Global Inclusion and Social Development, MA
- UMass Boston alums: When you apply to our MA program in global inclusion and social development, we’ll cover your application fee. Email firstname.lastname@example.org when you’ve started the application process. Note that it can take 3-6 weeks for the fee coverage to go through the system. Thanks for checking out our graduate programs.
- Fall admission: Apr. 1
- Spring admission: Nov. 1
Our 39-credit MA program in global inclusion and social development offers the opportunity to engage in rich, transdisciplinary study. It is the first graduate program in the world to focus on inclusion as it intersects with wellness, disability, and economic policy from a global perspective.
Students will take core classes in global inclusion and social development, paired with a concentration area of their interest. Current concentration tracks include human rights, disability studies, rehabilitation counseling, transition leadership, and vision studies. There is also an independent design option for students with other specific interests.
The program draws from the rich expertise of our primary research center, the Institute for Community Inclusion (ICI) at UMass Boston. The ICI is a nationally recognized leader on disability inclusion. It offers training, research, consultation, and clinical and employment services, and is a partner of Boston Children's Hospital.
Our students work with our experienced faculty and field experts to engage in the dynamic study of the complex, crucial interrelationships among health, wellness, and social and economic development in individuals and populations that are often excluded. Scholars in our program examine multiple causes of exclusion, such as gender, race, economic status, and sexual orientation.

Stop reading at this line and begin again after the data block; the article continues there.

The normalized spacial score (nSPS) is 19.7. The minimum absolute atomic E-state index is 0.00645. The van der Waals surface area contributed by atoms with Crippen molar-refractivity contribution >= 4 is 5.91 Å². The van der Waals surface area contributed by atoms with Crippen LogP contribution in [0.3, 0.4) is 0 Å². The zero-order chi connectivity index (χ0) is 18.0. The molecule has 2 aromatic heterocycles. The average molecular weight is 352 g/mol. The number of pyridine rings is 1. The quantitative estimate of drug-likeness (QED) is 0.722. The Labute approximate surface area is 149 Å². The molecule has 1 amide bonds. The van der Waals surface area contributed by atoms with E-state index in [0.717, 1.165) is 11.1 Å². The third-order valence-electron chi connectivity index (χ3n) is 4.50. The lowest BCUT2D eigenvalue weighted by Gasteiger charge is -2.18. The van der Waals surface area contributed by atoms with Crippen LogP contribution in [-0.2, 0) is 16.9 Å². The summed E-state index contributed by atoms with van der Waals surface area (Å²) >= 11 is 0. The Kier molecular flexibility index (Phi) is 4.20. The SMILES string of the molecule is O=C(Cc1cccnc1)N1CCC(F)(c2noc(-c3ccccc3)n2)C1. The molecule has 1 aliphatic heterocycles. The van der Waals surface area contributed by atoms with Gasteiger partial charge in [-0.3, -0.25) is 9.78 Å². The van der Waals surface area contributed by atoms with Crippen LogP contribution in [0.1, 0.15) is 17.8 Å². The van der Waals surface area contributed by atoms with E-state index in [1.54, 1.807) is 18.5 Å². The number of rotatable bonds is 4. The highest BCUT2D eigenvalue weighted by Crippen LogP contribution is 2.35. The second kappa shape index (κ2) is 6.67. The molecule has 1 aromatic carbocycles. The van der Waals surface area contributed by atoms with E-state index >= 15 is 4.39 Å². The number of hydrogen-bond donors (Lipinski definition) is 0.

Our goal is to foster leaders in the field who learn how to create and develop solutions for change outside of the classroom, and to build inclusion out in the community as advocates and practitioners.
Students may select from the following options to pursue an area of concentration:
1. Individualized plan of study: This option is for those with specific interests not fully addressed within existing SGISD courses. Students choose to examine an important and relevant area of study within global inclusion and social development studies, and take courses across departments at UMass Boston that relate to their chosen area of focus. An example might be working with refugee and immigrant populations in the US or abroad.
2. Or, students may select from the following concentrations:
- Our human rights track focuses on the framework needed to foster inclusive change throughout societies and organizations. By understanding how to advocate for social justice, and how to mobilize and measure local and international movements, students examine how to advance human well-being, as well as the rights to health, education, and decent work for all. A certificate in human rights is also available.
- Our track in transnational, cultural, and community studies, or TCCS, is a collaboration with the College of Liberal Arts. TCCS looks at migration patterns and other population movements, as well as race/ethnicity, and analyzes these topics through the lenses of culture, community, identity, and citizenship.